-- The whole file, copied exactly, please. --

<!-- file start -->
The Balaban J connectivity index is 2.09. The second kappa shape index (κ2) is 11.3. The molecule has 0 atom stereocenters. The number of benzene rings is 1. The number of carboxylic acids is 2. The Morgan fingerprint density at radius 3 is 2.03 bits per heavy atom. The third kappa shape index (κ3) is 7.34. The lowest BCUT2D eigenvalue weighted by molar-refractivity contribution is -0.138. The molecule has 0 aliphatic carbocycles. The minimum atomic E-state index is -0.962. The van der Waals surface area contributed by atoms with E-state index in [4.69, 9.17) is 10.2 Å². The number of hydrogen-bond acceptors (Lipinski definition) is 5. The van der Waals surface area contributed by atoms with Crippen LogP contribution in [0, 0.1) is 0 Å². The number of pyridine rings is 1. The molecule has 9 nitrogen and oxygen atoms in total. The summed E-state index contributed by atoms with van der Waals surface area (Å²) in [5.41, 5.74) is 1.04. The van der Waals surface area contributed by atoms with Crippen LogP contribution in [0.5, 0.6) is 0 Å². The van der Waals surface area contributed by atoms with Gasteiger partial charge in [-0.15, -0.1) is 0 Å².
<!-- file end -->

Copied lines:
The Balaban J connectivity index is 2.09. The second kappa shape index (κ2) is 11.3. The molecule has 0 atom stereocenters. The number of benzene rings is 1. The number of carboxylic acids is 2. The Morgan fingerprint density at radius 3 is 2.03 bits per heavy atom. The third kappa shape index (κ3) is 7.34. The lowest BCUT2D eigenvalue weighted by molar-refractivity contribution is -0.138. The molecule has 0 aliphatic carbocycles. The minimum atomic E-state index is -0.962. The van der Waals surface area contributed by atoms with E-state index in [4.69, 9.17) is 10.2 Å². The number of hydrogen-bond acceptors (Lipinski definition) is 5. The van der Waals surface area contributed by atoms with Crippen LogP contribution in [0, 0.1) is 0 Å². The number of pyridine rings is 1. The molecule has 9 nitrogen and oxygen atoms in total. The summed E-state index contributed by atoms with van der Waals surface area (Å²) in [5.41, 5.74) is 1.04. The van der Waals surface area contributed by atoms with Crippen LogP contribution in [0.5, 0.6) is 0 Å². The van der Waals surface area contributed by atoms with Gasteiger partial charge in [-0.15, -0.1) is 0 Å².